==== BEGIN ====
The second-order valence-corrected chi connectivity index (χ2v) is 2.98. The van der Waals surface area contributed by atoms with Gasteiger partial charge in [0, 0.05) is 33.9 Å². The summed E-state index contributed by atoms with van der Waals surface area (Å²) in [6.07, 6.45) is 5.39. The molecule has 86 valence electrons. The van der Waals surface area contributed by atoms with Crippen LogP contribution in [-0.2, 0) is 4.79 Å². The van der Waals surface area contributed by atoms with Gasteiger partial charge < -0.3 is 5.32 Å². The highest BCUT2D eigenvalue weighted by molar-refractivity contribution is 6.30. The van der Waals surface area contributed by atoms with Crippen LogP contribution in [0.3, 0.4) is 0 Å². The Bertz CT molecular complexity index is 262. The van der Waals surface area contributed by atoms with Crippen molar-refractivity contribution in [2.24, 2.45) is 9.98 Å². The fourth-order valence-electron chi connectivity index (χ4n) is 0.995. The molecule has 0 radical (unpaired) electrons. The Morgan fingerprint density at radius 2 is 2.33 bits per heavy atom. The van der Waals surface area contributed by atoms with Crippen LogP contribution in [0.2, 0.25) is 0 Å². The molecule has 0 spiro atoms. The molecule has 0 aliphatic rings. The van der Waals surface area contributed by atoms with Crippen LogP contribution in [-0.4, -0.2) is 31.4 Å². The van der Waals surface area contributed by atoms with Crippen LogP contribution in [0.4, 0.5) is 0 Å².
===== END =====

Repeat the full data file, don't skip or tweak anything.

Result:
The second-order valence-corrected chi connectivity index (χ2v) is 2.98. The van der Waals surface area contributed by atoms with Gasteiger partial charge in [0, 0.05) is 33.9 Å². The summed E-state index contributed by atoms with van der Waals surface area (Å²) in [6.07, 6.45) is 5.39. The molecule has 86 valence electrons. The van der Waals surface area contributed by atoms with Crippen LogP contribution in [-0.2, 0) is 4.79 Å². The van der Waals surface area contributed by atoms with Gasteiger partial charge < -0.3 is 5.32 Å². The highest BCUT2D eigenvalue weighted by molar-refractivity contribution is 6.30. The van der Waals surface area contributed by atoms with Crippen LogP contribution in [0.3, 0.4) is 0 Å². The Bertz CT molecular complexity index is 262. The van der Waals surface area contributed by atoms with Crippen molar-refractivity contribution in [2.24, 2.45) is 9.98 Å². The fourth-order valence-electron chi connectivity index (χ4n) is 0.995. The molecule has 0 radical (unpaired) electrons. The Morgan fingerprint density at radius 2 is 2.33 bits per heavy atom. The van der Waals surface area contributed by atoms with Crippen LogP contribution in [0.2, 0.25) is 0 Å². The molecule has 0 spiro atoms. The molecule has 0 aliphatic rings. The van der Waals surface area contributed by atoms with Crippen LogP contribution in [-0.4, -0.2) is 31.4 Å². The van der Waals surface area contributed by atoms with Crippen LogP contribution in [0.4, 0.5) is 0 Å².